This article explores the role of Svitzer, a Danish Salvage Company, in the reopening of the Suez Canal between October 1956 and April 1957. The imperial and global dimensions of this process, which has not yet seen scholarly interest in neither Danish nor international research, thus go beyond that of Svitzer’s own history and both Danish and international business history. Both the closure and the reopening of the Suez Canal reflected not only a British-French(-Israeli) miscalculation and lack of military capability in shaping events in the Mediterranean, but also the shift to a new imperial paradigm globally in which the old colonial powers had to make space. As part of this shift, the new nuclear powers, the new independent states and Western business networks became more important than hitherto the case. The partnership with the Dutch salvage company and the joint role as the main entrepreneur in the UN undertaking to clear the Suez Canal, which went by the name of United Nations Suez Clearance Organisation, needs to be seen in this light. Against that backdrop, the article calls for more research into the roles of private businesses as service providers for international organisations.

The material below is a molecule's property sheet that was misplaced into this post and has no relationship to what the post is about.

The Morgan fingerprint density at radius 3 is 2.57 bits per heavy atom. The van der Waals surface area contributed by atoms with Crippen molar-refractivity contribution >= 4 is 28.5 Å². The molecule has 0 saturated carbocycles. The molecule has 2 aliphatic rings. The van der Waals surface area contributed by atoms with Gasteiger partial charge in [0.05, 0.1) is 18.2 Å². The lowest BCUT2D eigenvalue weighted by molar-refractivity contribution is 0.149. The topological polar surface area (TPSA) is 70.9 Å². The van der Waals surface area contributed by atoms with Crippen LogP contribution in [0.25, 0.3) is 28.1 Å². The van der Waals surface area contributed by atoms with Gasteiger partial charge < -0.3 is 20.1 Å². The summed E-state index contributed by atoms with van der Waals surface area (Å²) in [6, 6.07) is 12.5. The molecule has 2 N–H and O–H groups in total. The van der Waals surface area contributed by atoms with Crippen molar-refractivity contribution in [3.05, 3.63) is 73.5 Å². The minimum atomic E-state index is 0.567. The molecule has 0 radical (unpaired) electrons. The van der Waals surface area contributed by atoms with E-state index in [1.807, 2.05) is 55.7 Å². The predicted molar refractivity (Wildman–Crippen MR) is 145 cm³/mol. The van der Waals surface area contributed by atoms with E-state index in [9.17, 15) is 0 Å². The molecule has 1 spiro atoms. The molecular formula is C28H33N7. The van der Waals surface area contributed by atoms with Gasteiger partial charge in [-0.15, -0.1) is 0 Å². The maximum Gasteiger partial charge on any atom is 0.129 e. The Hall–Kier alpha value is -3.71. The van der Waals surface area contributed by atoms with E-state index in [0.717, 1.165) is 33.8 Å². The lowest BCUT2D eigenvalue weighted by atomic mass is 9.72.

|Translated title of the contribution||Svitzer and the Suez Crisis, 1956-1957: The Role of a Danish Salvage Company in the Reestablishment of the oil Supply of Western Europe and Commonwealth Trade|
|Publication status||Published - 2018|